Patriotic honor prompts big response

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  • Post Falls’ Bill McRory served in the Navy during the Vietnam War. He was honored by Post Falls Police with an American flag after his death last week.

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    McRory

  • Post Falls’ Bill McRory served in the Navy during the Vietnam War. He was honored by Post Falls Police with an American flag after his death last week.

  • 1

    McRory

By BRIAN WALKER

Staff Writer

POST FALLS — A spontaneous, final honor for a veteran who had died has sparked widespread praise and prompted Post Falls residents to donate flags and money so the act can be repeated for other veterans who die in the city, outside a medical facility.

When Post Falls Police Department personnel were investigating the death by natural causes of Bill McRory, 70, on Thursday, Detective Neil Uhrig used his own money to have officers purchase an American flag to honor the veteran with respect, Chief Scot Haug said.

“When the funeral home arrived, our officers and detectives covered the veteran with the flag as he was transferred to the funeral home vehicle," Haug wrote in an online comment. "We had not done this before, but after listening to the impact this had on the officers and the family, we are considering it for all future death investigations involving veterans.”

The gesture that Haug highlighted also had an impact on community members who responded over the weekend by dropping off flags and monetary donations to buy them for similar future cases.

Mia McRory, a daughter of Bill’s, said her family was extremely thankful for the gesture. Bill served in the Navy from 1965 to 1971 during the Vietnam War. He loved the Pittsburgh Steelers, watching football, fishing, woodworking and spending time with his children and grandchildren.

“My dad was a private person, so this attention would make his eyes roll, but I also believe that if he knew it could help other families that he’d be OK with it,” Mia said.

“Our family could not be more grateful to the police officers who responded. They made us feel special during a difficult time.”

Mia said after police responded to her father’s death they noticed that Bill had military medals on his Steelers hat, so that’s when responders started inquiring about his service.

“It was a pretty cool way to honor him,” said Chris Richey, Bill’s son. “It meant a lot to us. We appreciate the compassion that was showed. If it starts something for other veterans’ families, that would be great.”

Tom Alexander, who owns Coffee Cottage in Post Falls and is a Coast Guard veteran, is offering $200 to help jumpstart a flag program for responders for future scenarios involving the deaths of veterans.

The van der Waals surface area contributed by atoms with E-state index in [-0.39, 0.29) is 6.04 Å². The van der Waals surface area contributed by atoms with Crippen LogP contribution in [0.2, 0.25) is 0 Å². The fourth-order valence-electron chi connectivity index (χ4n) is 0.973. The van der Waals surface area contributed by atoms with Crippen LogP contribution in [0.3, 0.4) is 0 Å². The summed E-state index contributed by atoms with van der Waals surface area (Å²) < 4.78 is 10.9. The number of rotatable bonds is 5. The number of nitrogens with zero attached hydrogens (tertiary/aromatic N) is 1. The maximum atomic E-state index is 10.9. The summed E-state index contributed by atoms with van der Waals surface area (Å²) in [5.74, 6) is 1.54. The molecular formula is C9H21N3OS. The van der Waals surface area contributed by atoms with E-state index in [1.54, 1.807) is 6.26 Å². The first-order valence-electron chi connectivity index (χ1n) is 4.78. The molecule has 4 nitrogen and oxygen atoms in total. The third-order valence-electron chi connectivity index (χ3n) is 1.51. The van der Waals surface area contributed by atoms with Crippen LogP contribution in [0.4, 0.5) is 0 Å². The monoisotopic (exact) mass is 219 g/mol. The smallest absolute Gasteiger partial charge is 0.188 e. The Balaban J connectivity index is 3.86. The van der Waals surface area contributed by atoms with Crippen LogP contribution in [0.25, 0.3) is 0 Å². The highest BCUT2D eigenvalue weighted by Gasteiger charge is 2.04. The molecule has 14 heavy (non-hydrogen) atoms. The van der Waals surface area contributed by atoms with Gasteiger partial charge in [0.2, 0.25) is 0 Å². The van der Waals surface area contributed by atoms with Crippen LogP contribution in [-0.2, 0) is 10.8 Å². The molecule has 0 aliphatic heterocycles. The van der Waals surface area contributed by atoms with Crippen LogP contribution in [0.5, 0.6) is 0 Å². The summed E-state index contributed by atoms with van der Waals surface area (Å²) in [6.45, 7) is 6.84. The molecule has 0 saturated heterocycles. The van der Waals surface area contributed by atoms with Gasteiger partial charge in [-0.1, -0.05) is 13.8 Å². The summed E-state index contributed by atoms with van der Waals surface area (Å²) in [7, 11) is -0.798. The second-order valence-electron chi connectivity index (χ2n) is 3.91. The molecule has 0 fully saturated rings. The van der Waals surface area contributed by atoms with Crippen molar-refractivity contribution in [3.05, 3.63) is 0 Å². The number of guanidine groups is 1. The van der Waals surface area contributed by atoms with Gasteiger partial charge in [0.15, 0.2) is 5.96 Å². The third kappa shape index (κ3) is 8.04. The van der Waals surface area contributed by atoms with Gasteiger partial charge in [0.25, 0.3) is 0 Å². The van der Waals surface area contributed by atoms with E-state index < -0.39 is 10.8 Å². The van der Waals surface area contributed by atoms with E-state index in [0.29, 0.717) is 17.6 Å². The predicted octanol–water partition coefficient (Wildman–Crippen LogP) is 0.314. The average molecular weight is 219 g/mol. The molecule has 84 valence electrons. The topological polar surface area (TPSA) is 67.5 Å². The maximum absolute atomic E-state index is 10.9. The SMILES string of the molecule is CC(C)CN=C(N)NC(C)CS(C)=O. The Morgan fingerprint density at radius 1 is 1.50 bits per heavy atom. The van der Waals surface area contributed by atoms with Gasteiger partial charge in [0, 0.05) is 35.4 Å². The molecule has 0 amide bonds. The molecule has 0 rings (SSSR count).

“If Post Falls Police is ready and willing to move forward, I think this is a great way to honor our veterans,” Alexander said. “I thought that it was a pretty amazing gesture. When I read about it, my wife (Angela) was sitting by me and we thought it would be a good idea to donate if they’re willing to keep doing this.”

Kelly Moore wrote online that she dropped off flags at the police department over the weekend “to make sure this becomes tradition.”

Post Falls Police Sgt. Mark Brantl, who was among those who responded to the death, said the flag gesture meant a lot to both the responders and the family.

“There was a lot of family there and, out of respect for the family, Neil made the decision to do that,” Brantl said. “It was a great idea and we hope the program can continue in the future. So many of our staff are veterans and even the ones who are not give our veterans the utmost respect.”

Haug said the community’s response has he and other administrators researching how to best set up such an honor program.

“We’re on a fact-finding mission to see just how often this occurs and how many flags we’d need because we want to make sure we do this the right way,” he said, adding that he doesn’t believe such scenarios are commonplace.

Haug and Kootenai County Fire and Rescue Chief Warren Merritt have also already started talking about a collaborative effort.

“If there’s a way to partner on it, we will,” Haug said.

Merritt added: “I thought it was a great idea and an excellent way to honor our veterans. We will be working out the details.”

Donald Thomas was among the many people who commented online about the gesture.

“This type of story reminds me that our world is also populated by caring people,” he wrote.

The Post Falls Community Ambassadors, a local 501(c)(3), is raising money to assist the Post Falls Police Department and Kootenai County Fire and Rescue with the purchase of flags. To donate, visit: www.gofundme.com/y8uhc-post-falls-veteran-flag-program.

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